"dependsOn": [
        "^build"
      ]
    }
  }
}

The full dependency graph, as understood by Nx, can be visualized by running npx nx deploy infra --graph.

Dependency graph of our monorepo example

Walkthrough

Now that we have taught Nx all about the dependencies in our monorepo, we can run npx nx deploy infra and Nx will run all the required steps in the correct order, using parallelism where possible.

  ✔    4/4 dependent project tasks succeeded [0 read from cache]

  Hint: you can run the command with --verbose to see the full dependent project outputs

————————————————————————————————————————————————————————————————————————————————

> nx run infra:build

> infra@1.0.0 build
> tsc

> nx run infra:deploy

> infra@1.0.0 deploy
> pulumi up --stack dev

The stack 'dev' does not exist.

If you would like to create this stack now, please press <ENTER>, otherwise press ^C:
Created stack 'dev'
Previewing update (dev)

View in Browser (Ctrl+O): https://app.pulumi.com/julienp/nx-monorepo/dev/previews/fc7630fd-7dc4-4c7e-baa0-3d6e014fc90a

     Type                                  Name                 Plan
 +   pulumi:pulumi:Stack                   nx-monorepo-dev      create
 +   ├─ pulumi:examples:WebsiteDeploy      my-website           create
 +   │  └─ aws:s3:BucketObject             index.html           create
 +   └─ pulumi:examples:S3Folder           my-folder            create
 +      ├─ aws:s3:Bucket                   my-folder            create
 +      ├─ aws:s3:BucketPublicAccessBlock  public-access-block  create
 +      └─ aws:s3:BucketPolicy             bucketPolicy         create

Outputs:
    websiteUrl: output<string>

Resources:
    + 7 to create

Do you want to perform this update? yes
Updating (dev)

...
NX   Successfully ran target deploy for project infra and 4 tasks it depends on (27s)

The output tells us that Nx found the 4 dependant tasks for the deploy task of the infra package and ran them successfully.

If we now run npx nx deploy infra again, we can see Nx’s caching mechanism in action. Nx notices that there are no code changes to the infra package, and that none of its dependencies have changed either, so it just replays the output from the previous run.

  ✔    3/3 dependent project tasks succeeded [3 read from cache]

  Hint: you can run the command with --verbose to see the full dependent project outputs

————————————————————————————————————————————————————————————————————————————————

>nx run infra:build  [existing outputs match the cache, left as is]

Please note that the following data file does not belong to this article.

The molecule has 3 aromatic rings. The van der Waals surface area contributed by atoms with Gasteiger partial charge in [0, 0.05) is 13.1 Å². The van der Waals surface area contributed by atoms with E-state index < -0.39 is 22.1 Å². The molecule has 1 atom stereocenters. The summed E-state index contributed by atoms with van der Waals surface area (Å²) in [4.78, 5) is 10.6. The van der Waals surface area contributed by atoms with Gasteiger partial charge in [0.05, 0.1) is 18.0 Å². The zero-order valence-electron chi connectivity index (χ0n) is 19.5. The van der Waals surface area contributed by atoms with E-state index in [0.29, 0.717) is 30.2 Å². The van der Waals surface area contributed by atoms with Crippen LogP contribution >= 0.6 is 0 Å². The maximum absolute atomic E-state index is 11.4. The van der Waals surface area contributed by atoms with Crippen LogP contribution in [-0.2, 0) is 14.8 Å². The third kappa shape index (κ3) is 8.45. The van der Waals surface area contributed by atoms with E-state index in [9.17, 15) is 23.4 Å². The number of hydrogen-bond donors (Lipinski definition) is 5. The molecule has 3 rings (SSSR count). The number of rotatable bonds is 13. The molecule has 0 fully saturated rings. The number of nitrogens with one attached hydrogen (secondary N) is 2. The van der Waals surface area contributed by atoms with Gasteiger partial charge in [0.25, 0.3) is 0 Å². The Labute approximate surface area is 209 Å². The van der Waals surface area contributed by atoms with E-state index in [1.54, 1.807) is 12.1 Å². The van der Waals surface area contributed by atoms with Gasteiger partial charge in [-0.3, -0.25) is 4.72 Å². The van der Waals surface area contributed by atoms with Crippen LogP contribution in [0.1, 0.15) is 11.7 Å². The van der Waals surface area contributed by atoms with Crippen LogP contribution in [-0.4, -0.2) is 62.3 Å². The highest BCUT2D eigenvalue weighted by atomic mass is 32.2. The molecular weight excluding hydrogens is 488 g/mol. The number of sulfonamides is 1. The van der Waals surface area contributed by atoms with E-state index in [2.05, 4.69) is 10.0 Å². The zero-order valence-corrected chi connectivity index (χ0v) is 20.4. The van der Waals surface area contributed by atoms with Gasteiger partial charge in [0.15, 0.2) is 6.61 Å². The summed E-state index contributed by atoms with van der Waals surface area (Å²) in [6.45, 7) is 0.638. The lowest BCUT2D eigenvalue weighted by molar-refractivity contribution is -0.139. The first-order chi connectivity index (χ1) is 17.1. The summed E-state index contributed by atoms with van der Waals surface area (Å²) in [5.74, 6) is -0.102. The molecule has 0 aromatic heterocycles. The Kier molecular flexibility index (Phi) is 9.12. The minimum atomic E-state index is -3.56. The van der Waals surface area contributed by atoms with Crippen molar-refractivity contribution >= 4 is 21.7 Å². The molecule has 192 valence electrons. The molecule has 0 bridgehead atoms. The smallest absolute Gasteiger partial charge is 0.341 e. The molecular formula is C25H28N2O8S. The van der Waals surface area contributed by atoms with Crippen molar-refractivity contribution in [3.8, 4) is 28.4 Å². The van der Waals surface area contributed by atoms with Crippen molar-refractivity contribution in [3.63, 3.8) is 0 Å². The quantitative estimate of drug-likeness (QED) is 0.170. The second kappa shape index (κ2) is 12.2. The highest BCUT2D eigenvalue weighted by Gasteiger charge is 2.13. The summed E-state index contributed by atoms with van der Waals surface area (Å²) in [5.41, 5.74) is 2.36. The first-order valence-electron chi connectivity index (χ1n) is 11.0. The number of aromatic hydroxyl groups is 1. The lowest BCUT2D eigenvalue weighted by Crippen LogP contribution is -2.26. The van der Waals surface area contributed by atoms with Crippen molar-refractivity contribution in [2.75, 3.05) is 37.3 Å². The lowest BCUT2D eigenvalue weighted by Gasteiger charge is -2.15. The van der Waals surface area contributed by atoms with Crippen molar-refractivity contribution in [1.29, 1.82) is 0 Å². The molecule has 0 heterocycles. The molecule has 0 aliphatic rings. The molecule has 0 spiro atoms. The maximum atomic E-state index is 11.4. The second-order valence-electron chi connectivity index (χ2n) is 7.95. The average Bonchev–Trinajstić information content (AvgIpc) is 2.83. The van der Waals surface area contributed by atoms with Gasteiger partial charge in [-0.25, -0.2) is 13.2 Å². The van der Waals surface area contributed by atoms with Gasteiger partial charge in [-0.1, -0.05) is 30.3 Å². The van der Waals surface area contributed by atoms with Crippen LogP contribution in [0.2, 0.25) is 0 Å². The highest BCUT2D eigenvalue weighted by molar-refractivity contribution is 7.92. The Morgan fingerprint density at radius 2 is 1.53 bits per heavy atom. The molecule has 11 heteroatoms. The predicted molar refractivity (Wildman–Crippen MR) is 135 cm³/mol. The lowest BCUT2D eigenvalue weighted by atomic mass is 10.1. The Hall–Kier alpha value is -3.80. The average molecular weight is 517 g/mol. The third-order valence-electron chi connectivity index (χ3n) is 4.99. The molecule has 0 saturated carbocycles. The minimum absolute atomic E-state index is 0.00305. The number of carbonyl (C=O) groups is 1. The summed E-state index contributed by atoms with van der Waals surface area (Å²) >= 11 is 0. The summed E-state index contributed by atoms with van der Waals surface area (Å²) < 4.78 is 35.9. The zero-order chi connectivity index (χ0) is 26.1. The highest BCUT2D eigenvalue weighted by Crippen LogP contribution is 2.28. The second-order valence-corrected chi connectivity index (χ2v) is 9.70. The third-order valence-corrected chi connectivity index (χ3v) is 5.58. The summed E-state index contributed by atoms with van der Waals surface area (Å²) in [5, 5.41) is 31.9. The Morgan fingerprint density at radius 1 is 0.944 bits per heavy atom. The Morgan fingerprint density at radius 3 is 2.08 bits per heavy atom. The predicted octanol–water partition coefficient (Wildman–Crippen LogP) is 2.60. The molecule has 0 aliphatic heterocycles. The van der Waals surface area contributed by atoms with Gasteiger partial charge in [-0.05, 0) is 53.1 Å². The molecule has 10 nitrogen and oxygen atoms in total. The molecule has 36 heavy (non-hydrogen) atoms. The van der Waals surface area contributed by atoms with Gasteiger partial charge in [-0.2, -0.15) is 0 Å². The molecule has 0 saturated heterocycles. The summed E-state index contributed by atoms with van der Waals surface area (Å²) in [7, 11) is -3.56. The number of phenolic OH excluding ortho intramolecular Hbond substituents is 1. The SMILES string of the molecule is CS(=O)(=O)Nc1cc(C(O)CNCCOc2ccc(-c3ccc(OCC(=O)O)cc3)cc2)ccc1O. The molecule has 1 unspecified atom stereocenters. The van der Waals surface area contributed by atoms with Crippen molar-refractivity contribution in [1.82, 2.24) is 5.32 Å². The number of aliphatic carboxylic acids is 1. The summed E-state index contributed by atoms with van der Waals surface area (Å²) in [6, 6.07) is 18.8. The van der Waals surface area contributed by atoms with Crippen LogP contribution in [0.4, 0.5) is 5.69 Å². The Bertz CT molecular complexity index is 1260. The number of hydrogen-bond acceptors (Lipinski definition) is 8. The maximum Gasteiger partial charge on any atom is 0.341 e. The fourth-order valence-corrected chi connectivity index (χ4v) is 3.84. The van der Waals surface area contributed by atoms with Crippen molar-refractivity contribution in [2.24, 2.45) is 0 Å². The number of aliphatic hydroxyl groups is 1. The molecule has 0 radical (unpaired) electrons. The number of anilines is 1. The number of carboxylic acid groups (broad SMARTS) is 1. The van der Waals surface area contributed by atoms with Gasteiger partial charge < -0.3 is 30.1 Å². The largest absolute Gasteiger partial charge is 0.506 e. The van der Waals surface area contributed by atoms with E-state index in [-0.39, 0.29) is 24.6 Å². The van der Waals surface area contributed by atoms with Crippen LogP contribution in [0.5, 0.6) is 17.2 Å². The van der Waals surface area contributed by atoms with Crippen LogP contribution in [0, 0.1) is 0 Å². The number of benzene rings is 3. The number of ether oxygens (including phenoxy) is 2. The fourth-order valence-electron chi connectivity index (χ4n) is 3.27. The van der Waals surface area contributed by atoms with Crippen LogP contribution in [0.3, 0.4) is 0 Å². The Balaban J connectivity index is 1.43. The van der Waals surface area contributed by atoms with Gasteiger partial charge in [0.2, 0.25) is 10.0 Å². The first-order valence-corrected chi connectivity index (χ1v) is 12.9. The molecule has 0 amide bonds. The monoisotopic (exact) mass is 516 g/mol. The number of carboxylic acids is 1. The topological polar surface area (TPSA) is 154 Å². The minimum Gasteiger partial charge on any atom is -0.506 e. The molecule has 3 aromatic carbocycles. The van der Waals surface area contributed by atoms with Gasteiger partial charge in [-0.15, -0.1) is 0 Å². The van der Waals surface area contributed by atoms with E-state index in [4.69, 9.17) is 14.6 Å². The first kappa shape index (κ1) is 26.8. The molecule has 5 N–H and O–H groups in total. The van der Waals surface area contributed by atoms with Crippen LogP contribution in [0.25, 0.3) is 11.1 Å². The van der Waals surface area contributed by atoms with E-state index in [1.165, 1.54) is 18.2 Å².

> infra@1.0.0 build
> tsc

> nx run infra:deploy  [existing outputs match the cache, left as is]

> infra@1.0.0 deploy
> pulumi up --stack dev

Previewing update (dev)

...

 NX   Successfully ran target deploy for project infra and 4 tasks it depends on (29ms)

Nx read the output from the cache instead of running the command for 5 out of 5 tasks.

Now let’s create a new page in our website by adding a markdown file in the src/pages folder.

echo "Hello, World!" > website/src/pages/hello.md

When we run npx nx deploy infra again, Nx notices that there is a change to the website and reruns the HTML generation step. Since one of the dependencies of infra has now changed, the stack is re-deployed.

  ✔    2/2 dependent project tasks succeeded [2 read from cache]

  Hint: you can run the command with --verbose to see the full dependent project outputs

————————————————————————————————————————————————————————————————————————————————

> nx run infra:build

> infra@1.0.0 build
> tsc

> nx run infra:deploy

> infra@1.0.0 deploy
> pulumi up --stack dev

Previewing update (dev)

View in Browser (Ctrl+O): https://app.pulumi.com/v-julien-pulumi-corp/nx-monorepo/dev/previews/8d9db825-77e1-4d1a-8f9b-8279481e7e40

     Type                              Name              Plan
     pulumi:pulumi:Stack               nx-monorepo-dev
     └─ pulumi:examples:WebsiteDeploy  my-website
 +      └─ aws:s3:BucketObject         hello/index.html  create

Resources:
    + 1 to create
    8 unchanged

Do you want to perform this update? yes
Updating (dev)
...

 NX   Successfully ran target deploy for project infra and 4 tasks it depends on (19s)

Nx read the output from the cache instead of running the command for 2 out of 5 tasks.

We can see that Nx used the cached results for 2 of our tasks, s3folder and website-deploy didn’t change, so Nx skips rebuilding them. Nx also ran the other 3 tasks to generate the website’s HTML, building the infra package and finally deploying the infra package.

Conclusion

In this post we’ve shown how we can combine Pulumi’s code level abstractions with a build system to create a seamless developer workflow. By using a monorepo we can colocate our reusable components with the Pulumi programs that use the components, as well as our application code. Tools like Nx allow us to intelligently manage the dependencies between the packages in the monorepo, ensuring we are always deploying the correct version of the code.

Pulumi provides you with access to the latest and greatest software engineering tools (like Nx), and allows you to bring them to bear on managing cloud infrastructure, natively integrated with your existing development environments.